The major active phytochemicals in the plant are sesquiterpene lactones, principally Parthenolide.  Recent clinical trials have unearthed two monkey wrenches in the system. First of all, a survey of commercially available Feverfew products discovered that many products contained no Parthenolide at all, and that many contained only trace amounts. This would sound a lot worse if it were not for the fact that current research is discovering that even products with high Parthenolide products aren’t always working. 

Not all migraines are caused by the same triggers. For those individuals in whom serotonin release is the primary trigger/underlying or initiating mechanism, feverfew could be helpful, but there are at least ten other triggering metabolic dysfunctions for migraine, and it is conceivable that feverfew may not be effective against those. 

Or, the conclusion may lie in the chemotype of plant used. The positive British studies were all done with similar plants. No Feverfew extract has thus far been shown to be effective for migraine prevention. A recent Dutch trial done with an extract standardized to the arbitrary .2% Parthenolide standard did not yield a positive outcome. 

This leaves the consumer out in left field. Until more studies are done to elucidate Feverfew’s actives, and identifying the plant varieties that are effective, it is kind of a hit and miss situation. You may have to try different brands before settling on an effective one.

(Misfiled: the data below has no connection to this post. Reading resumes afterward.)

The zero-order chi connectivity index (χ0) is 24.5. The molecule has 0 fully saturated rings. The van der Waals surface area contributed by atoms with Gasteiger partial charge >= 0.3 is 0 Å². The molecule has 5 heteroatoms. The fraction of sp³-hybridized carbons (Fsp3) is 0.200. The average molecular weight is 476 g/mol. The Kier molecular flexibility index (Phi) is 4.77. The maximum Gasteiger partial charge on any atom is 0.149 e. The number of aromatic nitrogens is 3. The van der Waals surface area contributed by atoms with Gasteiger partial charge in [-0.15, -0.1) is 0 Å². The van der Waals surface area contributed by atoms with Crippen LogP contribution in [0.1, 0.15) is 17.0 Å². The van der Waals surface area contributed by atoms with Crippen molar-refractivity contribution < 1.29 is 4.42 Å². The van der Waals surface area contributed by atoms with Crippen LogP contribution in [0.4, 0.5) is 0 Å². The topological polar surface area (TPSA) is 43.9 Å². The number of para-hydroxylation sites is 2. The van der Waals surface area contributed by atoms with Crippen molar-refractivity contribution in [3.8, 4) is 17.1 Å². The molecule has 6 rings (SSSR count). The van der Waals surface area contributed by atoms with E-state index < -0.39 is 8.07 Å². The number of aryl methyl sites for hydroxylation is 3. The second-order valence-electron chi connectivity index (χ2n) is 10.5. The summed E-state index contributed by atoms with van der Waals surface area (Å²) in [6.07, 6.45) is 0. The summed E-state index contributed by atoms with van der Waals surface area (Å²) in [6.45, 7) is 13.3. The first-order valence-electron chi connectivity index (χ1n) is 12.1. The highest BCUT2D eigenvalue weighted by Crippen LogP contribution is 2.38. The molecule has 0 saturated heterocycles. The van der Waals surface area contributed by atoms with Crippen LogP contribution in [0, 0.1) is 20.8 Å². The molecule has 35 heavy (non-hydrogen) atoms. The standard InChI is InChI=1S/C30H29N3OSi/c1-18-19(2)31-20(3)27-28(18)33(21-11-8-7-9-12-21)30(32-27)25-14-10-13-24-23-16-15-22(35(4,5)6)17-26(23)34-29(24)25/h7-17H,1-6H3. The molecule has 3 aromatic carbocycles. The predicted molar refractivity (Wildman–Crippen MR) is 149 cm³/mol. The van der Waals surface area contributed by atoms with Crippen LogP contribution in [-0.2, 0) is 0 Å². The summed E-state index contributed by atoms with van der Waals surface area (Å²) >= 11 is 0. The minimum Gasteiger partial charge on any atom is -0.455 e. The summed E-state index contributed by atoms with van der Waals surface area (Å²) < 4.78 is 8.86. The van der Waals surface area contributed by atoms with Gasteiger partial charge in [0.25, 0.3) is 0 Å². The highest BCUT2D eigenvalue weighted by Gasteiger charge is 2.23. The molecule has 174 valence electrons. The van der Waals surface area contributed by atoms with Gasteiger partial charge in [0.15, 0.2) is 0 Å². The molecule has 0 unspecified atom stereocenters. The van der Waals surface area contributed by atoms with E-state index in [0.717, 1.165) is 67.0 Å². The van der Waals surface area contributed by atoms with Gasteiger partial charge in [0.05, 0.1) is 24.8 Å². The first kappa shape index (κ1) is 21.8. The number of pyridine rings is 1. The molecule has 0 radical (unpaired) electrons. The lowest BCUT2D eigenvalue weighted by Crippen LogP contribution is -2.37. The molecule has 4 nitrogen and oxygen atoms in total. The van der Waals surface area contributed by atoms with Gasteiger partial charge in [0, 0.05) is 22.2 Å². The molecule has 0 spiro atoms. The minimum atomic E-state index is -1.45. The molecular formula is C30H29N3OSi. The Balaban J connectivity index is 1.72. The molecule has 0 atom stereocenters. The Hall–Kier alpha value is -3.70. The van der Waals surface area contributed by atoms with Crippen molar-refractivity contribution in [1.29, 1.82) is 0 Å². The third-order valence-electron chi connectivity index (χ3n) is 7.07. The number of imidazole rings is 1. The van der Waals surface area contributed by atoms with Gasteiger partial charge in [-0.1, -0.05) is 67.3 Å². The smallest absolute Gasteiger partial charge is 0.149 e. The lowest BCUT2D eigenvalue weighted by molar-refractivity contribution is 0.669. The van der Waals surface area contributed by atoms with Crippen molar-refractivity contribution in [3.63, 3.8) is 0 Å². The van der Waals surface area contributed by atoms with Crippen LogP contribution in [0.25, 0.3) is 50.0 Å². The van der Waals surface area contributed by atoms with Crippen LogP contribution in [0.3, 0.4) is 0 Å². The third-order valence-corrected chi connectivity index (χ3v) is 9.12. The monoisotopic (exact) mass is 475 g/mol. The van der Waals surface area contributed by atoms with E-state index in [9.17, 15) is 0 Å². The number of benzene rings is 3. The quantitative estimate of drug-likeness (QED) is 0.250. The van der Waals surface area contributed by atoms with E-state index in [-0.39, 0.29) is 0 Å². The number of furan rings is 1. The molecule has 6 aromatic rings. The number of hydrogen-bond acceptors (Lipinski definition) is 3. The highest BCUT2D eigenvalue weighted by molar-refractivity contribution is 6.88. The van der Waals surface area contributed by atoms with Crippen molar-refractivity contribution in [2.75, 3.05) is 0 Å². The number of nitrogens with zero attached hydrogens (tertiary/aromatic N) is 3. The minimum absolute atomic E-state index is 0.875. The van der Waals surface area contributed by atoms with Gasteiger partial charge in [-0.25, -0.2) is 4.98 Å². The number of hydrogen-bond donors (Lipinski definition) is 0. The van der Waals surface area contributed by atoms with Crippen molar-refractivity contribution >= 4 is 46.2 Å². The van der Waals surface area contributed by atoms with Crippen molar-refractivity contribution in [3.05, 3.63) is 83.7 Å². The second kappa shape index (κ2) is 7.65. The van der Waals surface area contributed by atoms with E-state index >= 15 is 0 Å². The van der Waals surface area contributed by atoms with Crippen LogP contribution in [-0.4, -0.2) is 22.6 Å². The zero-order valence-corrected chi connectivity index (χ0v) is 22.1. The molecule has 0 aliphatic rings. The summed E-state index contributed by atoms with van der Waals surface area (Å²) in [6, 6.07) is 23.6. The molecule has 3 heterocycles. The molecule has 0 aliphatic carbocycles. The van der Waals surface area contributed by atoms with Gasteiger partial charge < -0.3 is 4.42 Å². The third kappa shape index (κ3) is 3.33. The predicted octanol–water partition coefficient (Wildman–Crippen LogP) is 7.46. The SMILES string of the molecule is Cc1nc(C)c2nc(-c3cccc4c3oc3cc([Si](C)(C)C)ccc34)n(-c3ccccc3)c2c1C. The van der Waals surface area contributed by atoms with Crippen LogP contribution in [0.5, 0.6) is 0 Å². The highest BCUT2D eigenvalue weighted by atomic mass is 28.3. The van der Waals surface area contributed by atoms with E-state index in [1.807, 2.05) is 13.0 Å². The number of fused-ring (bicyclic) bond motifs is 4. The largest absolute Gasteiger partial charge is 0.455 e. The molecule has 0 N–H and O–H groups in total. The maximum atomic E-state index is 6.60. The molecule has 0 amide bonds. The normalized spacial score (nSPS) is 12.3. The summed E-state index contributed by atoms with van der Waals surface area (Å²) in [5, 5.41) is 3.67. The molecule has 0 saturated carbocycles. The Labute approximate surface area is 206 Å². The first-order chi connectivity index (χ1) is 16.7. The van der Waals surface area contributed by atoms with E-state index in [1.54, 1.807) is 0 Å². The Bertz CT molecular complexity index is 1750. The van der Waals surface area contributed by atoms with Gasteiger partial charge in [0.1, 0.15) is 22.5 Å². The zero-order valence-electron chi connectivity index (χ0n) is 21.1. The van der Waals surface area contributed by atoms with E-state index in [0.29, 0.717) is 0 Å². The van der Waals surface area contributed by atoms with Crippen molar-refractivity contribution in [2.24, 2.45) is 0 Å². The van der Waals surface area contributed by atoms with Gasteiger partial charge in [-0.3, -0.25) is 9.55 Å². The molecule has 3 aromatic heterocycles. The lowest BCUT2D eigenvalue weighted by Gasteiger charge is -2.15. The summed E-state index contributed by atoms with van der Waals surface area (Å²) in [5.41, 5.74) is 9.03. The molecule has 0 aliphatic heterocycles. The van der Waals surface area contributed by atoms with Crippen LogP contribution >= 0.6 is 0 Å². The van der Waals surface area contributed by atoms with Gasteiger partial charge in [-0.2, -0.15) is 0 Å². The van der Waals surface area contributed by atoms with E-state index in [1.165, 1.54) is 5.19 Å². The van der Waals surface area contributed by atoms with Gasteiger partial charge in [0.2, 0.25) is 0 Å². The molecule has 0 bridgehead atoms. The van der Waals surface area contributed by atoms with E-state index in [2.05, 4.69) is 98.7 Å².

Modern Day Uses:

Feverfew is indicated for the long-term treatment and prevention of migraine headaches. Health Canada, Canada’s equivalent to our FDA, has approved feverfew capsules as an over-the-counter medication for migraine prevention. In my opinion, Health Canada lives in the Dark Ages. If they approve Feverfew, it must be very special. 

Other contemporary uses of Feverfew might include: 

  • Digestive aid- Feverfew is a close relative of Chamomile, and likewise contains phytochemicals that are antispasmodic and soothing to the gastrointestinal tract. 
  • Menstrual cramps- Feverfew is a smooth muscle relaxant and blocks prostaglandins linked to pain and inflammation. 
  • Arthritis- Feverfew suppresses inflammatory prostaglandins, leukotrienes and thromboxanes, three culprits of inflammation. It acts much like nonsteroidal anti-inflammatory drugs, but without the side effects. 
  • Rheumatoid arthritis- coupled with other actions of Feverfew, is its ability to inhibit the release of inflammatory chemicals from platelets. 

Until more is learned to uncover Feverfew’s mysteries, chose a product prepared from dried leaf, standardized to at least .2% Parthenolide. While Parthenolide may not be the active, at least it is a marker. If you can find Feverfew grown in the U.K., you may improve your chances of effectiveness. In Canada, where Feverfew is an over-the-counter drug for migraines, the recommended dose is 125 mg daily of .2% Parthenolide standardized preparation. This yields a daily intake of 250 micrograms of Parthenolide. 

Remember that Feverfew suppresses migraines and is not a cure. It is to be used on a maintenance basis. Feverfew has been shown to decrease the severity, frequency, and duration of headaches. Clinical experience dictates that it may take four to six weeks to effect a positive outcome. 

Consider supplementing with and magnesium to possibly further enhance the effectiveness of Feverfew. Every little bit helps.

Feverfew (Taracetum parthenium), Headaches, Huntington College Articles